DA: Ritchie has a very high work ethic and he would instill it into all the musicians who passed through Rainbow, to their substantial benefit later in their careers. If you are of a naturally lazy bent, which most musicians are, then he can be problematical. Once you catch on to where he is coming from ( and it took me a week or two) then he is OK. I think what Cozy meant was, (and remember Cozy used to wear boxing boots on stage), if you want to get your own ideas onto a record, you have to fight like mad.

DPRU: Why did you leave Rainbow?

DA: I thought the band was getting too transatlantic, and after three years it was just time to move on or be moved on.

DPRU: There are rumours that you also played on Straight Between The Eyes Rainbow album. How true are them?

DA: People ask me all the time, but it isn't true.

DPRU: Did you play on the Ozzy Osbourne's Speak Of The Devil live album?

DA: No.

DPRU: In the 80s, Ozzy had a reputation for being involved with "black magic" and such. Did he intentionally support such image or was it just the media hype?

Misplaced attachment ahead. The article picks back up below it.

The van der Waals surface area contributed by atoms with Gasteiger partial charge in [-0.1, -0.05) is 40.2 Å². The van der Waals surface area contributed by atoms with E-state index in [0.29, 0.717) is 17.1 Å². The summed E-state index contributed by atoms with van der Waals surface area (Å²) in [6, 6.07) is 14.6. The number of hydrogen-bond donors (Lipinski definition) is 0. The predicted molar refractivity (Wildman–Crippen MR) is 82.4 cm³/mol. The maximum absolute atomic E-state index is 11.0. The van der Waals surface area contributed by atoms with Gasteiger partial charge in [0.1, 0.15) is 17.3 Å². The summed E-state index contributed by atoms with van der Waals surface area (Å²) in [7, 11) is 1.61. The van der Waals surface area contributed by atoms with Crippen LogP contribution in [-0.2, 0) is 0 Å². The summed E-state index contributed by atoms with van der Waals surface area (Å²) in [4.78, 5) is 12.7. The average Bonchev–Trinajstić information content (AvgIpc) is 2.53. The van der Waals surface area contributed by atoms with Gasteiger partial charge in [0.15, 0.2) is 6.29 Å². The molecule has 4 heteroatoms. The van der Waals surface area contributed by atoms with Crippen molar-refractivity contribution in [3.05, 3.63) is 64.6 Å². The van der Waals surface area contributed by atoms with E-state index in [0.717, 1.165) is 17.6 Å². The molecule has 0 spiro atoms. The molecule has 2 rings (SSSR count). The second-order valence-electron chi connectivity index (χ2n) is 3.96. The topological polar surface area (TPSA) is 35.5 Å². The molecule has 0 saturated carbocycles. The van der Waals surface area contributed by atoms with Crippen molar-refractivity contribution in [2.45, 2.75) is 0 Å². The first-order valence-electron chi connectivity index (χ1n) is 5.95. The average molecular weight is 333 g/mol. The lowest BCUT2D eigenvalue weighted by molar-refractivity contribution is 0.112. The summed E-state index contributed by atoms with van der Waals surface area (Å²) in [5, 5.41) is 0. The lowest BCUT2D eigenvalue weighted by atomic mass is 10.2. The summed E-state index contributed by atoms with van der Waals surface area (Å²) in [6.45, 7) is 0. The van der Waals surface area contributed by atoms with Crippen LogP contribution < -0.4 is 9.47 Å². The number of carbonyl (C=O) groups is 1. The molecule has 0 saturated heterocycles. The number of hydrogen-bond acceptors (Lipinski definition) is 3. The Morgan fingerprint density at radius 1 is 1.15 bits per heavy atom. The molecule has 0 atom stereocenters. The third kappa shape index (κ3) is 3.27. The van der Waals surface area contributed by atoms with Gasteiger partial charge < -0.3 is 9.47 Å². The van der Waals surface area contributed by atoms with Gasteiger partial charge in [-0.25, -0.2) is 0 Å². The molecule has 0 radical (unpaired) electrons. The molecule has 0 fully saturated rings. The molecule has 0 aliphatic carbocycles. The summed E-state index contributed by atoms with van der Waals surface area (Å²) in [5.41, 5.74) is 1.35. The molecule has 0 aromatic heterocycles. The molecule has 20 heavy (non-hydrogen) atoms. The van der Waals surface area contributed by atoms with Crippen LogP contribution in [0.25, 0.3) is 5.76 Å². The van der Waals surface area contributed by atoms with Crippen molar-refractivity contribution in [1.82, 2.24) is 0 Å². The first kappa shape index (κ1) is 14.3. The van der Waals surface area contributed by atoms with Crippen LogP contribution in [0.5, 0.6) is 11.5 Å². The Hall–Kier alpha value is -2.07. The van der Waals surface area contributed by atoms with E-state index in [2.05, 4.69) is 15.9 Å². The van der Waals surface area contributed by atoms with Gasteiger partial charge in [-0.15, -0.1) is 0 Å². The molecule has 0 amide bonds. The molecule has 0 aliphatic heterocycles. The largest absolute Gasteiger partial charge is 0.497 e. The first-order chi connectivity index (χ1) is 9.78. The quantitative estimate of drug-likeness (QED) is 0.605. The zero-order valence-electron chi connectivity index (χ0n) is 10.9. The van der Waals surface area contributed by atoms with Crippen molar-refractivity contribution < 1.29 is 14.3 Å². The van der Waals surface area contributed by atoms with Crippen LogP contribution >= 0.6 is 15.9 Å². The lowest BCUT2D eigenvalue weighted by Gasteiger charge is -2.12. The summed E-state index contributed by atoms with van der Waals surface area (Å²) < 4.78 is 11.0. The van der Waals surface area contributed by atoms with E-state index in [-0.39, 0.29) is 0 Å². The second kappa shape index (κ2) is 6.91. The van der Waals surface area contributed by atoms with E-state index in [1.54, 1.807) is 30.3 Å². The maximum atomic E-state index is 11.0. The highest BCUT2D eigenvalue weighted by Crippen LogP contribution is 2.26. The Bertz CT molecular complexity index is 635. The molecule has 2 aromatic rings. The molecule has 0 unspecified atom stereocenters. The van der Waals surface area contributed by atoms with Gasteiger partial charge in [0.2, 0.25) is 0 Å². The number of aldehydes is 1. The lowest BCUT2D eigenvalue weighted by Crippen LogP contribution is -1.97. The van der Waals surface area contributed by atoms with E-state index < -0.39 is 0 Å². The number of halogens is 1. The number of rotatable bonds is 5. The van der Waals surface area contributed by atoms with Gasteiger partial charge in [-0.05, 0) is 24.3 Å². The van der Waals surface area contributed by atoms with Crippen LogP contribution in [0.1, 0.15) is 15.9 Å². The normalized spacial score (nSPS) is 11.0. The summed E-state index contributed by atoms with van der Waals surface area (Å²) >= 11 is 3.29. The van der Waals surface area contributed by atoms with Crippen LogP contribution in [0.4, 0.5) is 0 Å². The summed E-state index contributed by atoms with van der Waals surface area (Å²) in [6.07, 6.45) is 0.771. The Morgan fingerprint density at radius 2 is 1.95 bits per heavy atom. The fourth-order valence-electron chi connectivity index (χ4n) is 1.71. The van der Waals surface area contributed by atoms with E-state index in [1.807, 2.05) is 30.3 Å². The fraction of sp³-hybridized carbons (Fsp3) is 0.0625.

DA: Nothing Ozzy ever said or did whilst I was in the band could be remotely construed as being connected with Black Magic, with alcohol and drugs yes, but Black Magic definitely no. I think a few mayors in the deep south of the USA tried to ban us playing in their towns saying Ozzy was the son of Satan and suchlike, and the media caught onto it.

DPRU: How did you get the Jethro Tull gig?

DA: I auditioned. After about 20 minutes Ian said, "Well, you've no problems with our music, lets play some of yours" So I made up an instrumental and taught them to play it - great fun, but not exactly what you expect to do at an audition.

DPRU: What were your impressions of that band?